CARACAS – Venezuelan President Hugo Chavez pledged to deepen his socialist revolution after a comfortable election victory that could extend his divisive leadership of the OPEC nation to two decades.
The new six-year term clears the way for Chavez to consolidate state control over Venezuela’s economy, possibly with more nationalisations, and continue his support for left-wing allies in Latin America and around the world.
The victory also cements his status as a dominant figure in modern Latin American history and an icon of the political left. But the slimmer margin of victory – 10 percentage points, down from 25 points in 2006 – reflected growing frustration among Venezuelans at day-to-day problems such as crime and blackouts, which Chavez will be under pressure to tackle.
Tens of thousands of ecstatic supporters celebrated in the streets around the presidential palace in downtown Caracas overnight, pumping fists in the air after the former soldier was re-elected with 1.5 million more votes than younger rival Henrique Capriles.
“This has been the perfect battle, a democratic battle,” the 58-year-old Chavez thundered from the palace balcony around midnight, holding up a replica of the sword of independence hero Simon Bolivar.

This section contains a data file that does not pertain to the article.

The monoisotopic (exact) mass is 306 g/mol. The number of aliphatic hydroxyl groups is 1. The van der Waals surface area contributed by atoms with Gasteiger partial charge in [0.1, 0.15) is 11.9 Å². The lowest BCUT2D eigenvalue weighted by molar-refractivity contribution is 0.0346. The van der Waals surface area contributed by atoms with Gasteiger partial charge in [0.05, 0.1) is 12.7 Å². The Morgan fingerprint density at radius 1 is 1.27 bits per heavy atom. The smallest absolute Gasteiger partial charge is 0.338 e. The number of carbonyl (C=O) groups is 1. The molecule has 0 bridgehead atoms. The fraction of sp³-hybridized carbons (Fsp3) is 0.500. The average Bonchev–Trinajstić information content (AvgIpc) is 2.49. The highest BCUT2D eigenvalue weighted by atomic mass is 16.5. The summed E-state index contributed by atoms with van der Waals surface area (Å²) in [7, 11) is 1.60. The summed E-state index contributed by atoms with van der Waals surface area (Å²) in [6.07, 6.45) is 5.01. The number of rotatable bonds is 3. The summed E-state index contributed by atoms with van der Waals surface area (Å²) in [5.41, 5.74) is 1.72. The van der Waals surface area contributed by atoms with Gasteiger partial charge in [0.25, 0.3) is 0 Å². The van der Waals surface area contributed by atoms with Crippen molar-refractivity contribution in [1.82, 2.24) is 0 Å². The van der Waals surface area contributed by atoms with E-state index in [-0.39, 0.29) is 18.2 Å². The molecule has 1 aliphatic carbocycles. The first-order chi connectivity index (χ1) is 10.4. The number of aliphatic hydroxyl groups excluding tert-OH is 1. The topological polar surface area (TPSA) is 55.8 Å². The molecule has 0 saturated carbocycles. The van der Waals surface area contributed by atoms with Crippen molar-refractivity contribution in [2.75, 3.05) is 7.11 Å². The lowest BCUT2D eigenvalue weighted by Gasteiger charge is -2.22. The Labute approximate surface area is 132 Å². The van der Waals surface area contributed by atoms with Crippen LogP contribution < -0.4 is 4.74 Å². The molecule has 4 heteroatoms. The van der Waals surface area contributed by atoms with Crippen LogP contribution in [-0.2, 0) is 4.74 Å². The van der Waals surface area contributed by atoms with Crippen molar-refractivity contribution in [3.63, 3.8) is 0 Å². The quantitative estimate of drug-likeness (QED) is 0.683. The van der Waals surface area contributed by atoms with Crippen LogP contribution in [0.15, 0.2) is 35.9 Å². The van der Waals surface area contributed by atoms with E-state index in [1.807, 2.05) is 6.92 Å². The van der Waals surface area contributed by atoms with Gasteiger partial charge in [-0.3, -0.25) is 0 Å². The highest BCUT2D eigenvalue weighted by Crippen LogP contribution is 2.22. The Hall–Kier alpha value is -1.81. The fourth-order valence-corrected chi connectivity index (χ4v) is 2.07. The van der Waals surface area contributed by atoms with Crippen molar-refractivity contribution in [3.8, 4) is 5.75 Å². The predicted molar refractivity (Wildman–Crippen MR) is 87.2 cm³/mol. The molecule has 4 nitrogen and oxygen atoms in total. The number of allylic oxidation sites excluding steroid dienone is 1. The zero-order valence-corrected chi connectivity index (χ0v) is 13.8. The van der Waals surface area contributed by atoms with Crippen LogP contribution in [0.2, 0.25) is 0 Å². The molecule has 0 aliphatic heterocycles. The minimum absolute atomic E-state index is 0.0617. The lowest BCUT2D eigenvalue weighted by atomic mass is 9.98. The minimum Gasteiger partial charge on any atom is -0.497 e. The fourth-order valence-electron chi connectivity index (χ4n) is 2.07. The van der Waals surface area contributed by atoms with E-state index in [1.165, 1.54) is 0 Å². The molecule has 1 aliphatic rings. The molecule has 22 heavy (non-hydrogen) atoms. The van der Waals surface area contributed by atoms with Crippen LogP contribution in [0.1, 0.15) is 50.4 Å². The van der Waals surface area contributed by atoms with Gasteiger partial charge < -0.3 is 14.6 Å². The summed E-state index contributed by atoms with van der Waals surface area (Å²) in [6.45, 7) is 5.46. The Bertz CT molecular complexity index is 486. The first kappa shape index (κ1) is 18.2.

“Venezuela will continue along the path of democratic and Bolivarian socialism of the 21st century.”
It was an extraordinary victory for a leader who just a few months ago feared for his life as he struggled to recover from cancer. Turnout was a record 80 per cent of registered voters, boosting Chavez’s democratic credentials despite critics’ depiction of him as an autocrat who tramples on private enterprise and silences political foes.
Supporters dripping with sweat strained to catch a glimpse of Chavez from the street below the palace while dancing and drinking rum. “Chavez, the people are with you!” they chanted.
“He will keep protecting the poor, the defenseless and the elderly,” said teacher Gladys Montijo, 54, weeping with joy.
In a nod to the opposition’s strong showing, Chavez struck a conciliatory note and promised to be more focused in his new term beginning on January 10.
“Today we start a new cycle of government, in which we must respond with greater efficacy and efficiency to the needs of our people,” he said. “I promise you I’ll be a better president.”
Despite Chavez’s anti-capitalist rhetoric, Venezuelan bonds are among the most-traded emerging market debt on Wall Street because they offer high yields. But Chavez’s victory pushed prices lower on Monday as investors unwound bets that Capriles would pull off an upset. (Reuters)
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